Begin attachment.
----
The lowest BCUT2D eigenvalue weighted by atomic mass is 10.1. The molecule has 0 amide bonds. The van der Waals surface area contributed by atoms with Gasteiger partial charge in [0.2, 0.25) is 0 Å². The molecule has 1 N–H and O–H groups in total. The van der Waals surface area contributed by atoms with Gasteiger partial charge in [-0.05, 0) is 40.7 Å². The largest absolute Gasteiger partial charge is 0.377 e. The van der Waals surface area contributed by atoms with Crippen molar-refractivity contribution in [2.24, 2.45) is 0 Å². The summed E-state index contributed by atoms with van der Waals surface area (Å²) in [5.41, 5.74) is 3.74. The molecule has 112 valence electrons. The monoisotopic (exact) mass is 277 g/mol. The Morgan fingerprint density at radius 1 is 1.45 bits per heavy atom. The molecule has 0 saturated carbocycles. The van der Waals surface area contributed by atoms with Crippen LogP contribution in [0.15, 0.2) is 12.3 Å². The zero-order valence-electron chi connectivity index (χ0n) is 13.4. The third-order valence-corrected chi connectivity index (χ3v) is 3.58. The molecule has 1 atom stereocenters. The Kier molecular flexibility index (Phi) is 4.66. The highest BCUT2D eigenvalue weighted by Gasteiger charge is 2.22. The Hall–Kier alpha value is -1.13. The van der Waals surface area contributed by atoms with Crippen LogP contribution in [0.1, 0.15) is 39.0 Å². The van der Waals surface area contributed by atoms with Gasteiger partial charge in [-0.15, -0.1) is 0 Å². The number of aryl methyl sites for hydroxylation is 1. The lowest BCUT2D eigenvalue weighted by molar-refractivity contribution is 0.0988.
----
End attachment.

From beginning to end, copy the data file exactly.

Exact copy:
The lowest BCUT2D eigenvalue weighted by atomic mass is 10.1. The molecule has 0 amide bonds. The van der Waals surface area contributed by atoms with Gasteiger partial charge in [0.2, 0.25) is 0 Å². The molecule has 1 N–H and O–H groups in total. The van der Waals surface area contributed by atoms with Gasteiger partial charge in [-0.05, 0) is 40.7 Å². The largest absolute Gasteiger partial charge is 0.377 e. The van der Waals surface area contributed by atoms with Crippen molar-refractivity contribution in [2.24, 2.45) is 0 Å². The summed E-state index contributed by atoms with van der Waals surface area (Å²) in [5.41, 5.74) is 3.74. The molecule has 112 valence electrons. The monoisotopic (exact) mass is 277 g/mol. The Morgan fingerprint density at radius 1 is 1.45 bits per heavy atom. The molecule has 0 saturated carbocycles. The van der Waals surface area contributed by atoms with Crippen LogP contribution in [0.15, 0.2) is 12.3 Å². The zero-order valence-electron chi connectivity index (χ0n) is 13.4. The third-order valence-corrected chi connectivity index (χ3v) is 3.58. The molecule has 1 atom stereocenters. The Kier molecular flexibility index (Phi) is 4.66. The highest BCUT2D eigenvalue weighted by Gasteiger charge is 2.22. The Hall–Kier alpha value is -1.13. The van der Waals surface area contributed by atoms with Crippen LogP contribution in [0.1, 0.15) is 39.0 Å². The van der Waals surface area contributed by atoms with Gasteiger partial charge in [-0.15, -0.1) is 0 Å². The number of aryl methyl sites for hydroxylation is 1. The lowest BCUT2D eigenvalue weighted by molar-refractivity contribution is 0.0988.